Feedyards focused on carcass values and therefore the foundational Choice-Select spread were moderately disappointed with the season’s high of just $12/cwt. in April and May. Rather than rally in June, more air was let out of that balloon.
This early-2019 trend for more cattle and higher quality carcasses came and went with average fed cattle prices just $1.79/cwt. higher year on year. Cattle numbers left the potential market-high bells un-rung even as tumultuous winter and spring weather marred much of the central U.S. Carcass weights, however, trended lower than the prior year into late April as poor feedyard conditions pulled at cattle performance while a positive basis into June encouraged feeders to market cattle early.
The quality beef market saw a turning point in July as seasonal pricing patterns previously engrained in our market knowledge bank were broken. The “dog days” of summer are normally marked by weaker beef demand, especially for the marbling-laden middle meats that inspire quality carcass premiums from April to June. Dog days mean hot weather in much of the country as families opt for lighter fare and vacations.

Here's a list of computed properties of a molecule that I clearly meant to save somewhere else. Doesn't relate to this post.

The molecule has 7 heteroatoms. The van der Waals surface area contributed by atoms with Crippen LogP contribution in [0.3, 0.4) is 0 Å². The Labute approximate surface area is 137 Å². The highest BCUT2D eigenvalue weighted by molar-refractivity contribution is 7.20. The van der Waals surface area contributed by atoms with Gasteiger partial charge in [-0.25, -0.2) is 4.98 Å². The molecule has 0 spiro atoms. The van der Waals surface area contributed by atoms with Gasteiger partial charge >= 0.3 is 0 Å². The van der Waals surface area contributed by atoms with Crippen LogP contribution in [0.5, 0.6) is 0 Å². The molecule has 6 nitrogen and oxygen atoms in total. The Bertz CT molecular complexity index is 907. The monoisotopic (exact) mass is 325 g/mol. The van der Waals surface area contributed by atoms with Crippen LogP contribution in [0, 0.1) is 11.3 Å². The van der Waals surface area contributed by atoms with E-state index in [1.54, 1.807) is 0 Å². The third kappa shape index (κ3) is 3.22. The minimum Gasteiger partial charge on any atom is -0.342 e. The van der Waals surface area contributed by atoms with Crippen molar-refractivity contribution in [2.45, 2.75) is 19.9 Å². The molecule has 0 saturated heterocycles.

However, July 2019 saw price spreads begin to widen in atypical fashion. While Choice and CAB ribeyes were pricing 70¢ higher than the 2018 week, Select ribs were 80¢ lower. Demand for Select ribeyes essentially fell off a cliff while Choice and higher middles gained steam. The total carcass Prime cutout value began what would become an epic run, generating a monumental premium into the fall.
Early in that epic came the event that would underpin the rest of the 2019 beef story: An August 9 fire at Tyson’s Finney County, Kan., plant, set the industry momentarily on its ear. Everybody questioned the packing sector’s ability to keep pace in the absence of a 6,000-head-per-day processor. Losing 5% of the industry’s harvest capacity hit many Tyson employees at its core, while the news sent fed cattle prices into a tailspin. To say the least, the ensuing weeks were tough on the cattle business; feedyards mitigated losses while accepting lower and lower bids into early September, finally reaching the bottom just below $100/cwt.